Colombia and its president were the stars of this year's World Economic Forum Latin America.
BY JOACHIM BAMRUD
CARTAGENA -- While it may be expected that the host country of this year's World Economic Forum Latin America would garner some praise and interest, the degree to which foreign investors attending the event heaped praise on Colombia and its president Alvaro Uribe stands out.
President Uribe "has done a tremendous job," Choo Chiau Beng, CEO of Singapore-based Keppel Corporation told Latin Business Chronicle
in the corridors of the forum. "He's a thinking man. Colombia is very lucky to have him."
While Brazil is the top recipient of foreign direct investment in Latin America and appears on a roll with strong economic growth and upcoming events like the 2014 World Cup in soccer and 2016 Olympics, some investors here say Colombia can teach it a thing or two. "Colombia offers stronger opportunities for exporting to other countriees," Choo Chiau Beng says. "Brazil is one of the most closed countries in Latin America."
He was referring to Brazil's policy of imposing relatively high tariffs on many products to encourage local manufacturing.
Serafino Iacono, co-chairman and executive director of Pacific Rubiales Energy, said that Uribe's success in improving security was a major factor why his company returned to Colombia in 2007 after leaving ten years ago. "President Uribe gave the [necessary] confidence," he told a panel on Colombia yesterday. "Colombia [now] has everything an investor needs to develop and invest."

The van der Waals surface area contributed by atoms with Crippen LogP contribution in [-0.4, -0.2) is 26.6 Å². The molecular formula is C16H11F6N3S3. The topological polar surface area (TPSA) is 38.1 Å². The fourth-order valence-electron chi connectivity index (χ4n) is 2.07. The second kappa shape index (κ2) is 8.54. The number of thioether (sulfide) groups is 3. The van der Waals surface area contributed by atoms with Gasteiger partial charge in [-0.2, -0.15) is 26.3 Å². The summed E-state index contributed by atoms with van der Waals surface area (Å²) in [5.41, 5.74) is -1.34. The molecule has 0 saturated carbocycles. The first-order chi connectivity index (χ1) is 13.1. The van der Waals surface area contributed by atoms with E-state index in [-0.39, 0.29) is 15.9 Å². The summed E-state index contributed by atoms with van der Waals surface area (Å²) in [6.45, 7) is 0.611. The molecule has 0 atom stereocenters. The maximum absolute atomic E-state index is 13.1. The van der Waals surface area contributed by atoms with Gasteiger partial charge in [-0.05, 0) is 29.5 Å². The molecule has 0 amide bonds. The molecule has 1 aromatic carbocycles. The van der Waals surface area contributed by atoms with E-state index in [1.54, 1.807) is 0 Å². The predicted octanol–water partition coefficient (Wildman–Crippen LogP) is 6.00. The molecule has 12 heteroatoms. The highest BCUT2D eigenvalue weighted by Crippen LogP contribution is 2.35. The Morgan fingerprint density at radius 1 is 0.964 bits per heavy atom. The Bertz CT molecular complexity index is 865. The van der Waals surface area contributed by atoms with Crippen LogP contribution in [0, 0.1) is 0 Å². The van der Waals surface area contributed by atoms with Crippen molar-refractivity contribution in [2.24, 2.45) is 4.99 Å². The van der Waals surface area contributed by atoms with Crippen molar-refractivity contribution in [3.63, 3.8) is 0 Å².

Mark Cobben, regional director for the Americas for UK-based British American Tobacco, concurs. "10 years ago Colombia was a failed state," he told a conference here Wednesday. "Now we see it as the best opportunity in Latin America."
Klaus Schwab, the founder of the World Economic Forum, also credited Uribe for the positive change. "Mr. President. You have made Colombia a success story," he said at the opening ceremony on Wednesday.
Several participants praised both the World Economic Forum and Colombia for the organization and evening entertainment. Highlights of the latter included an advanced lightshow at Cartagena's Plaza de la Aduana and a concert with Marc Anthony and Carlos Vives.
“The Colombian government pulled out all the stops,” says Joseph Berring, managing director of Reforma Partners. “Colombia set the bar very high as the host country and did a very exemplary job.” Berring, who has attended several previous forums in Latin America, also praised the World Economic Forum for continously making each event better.
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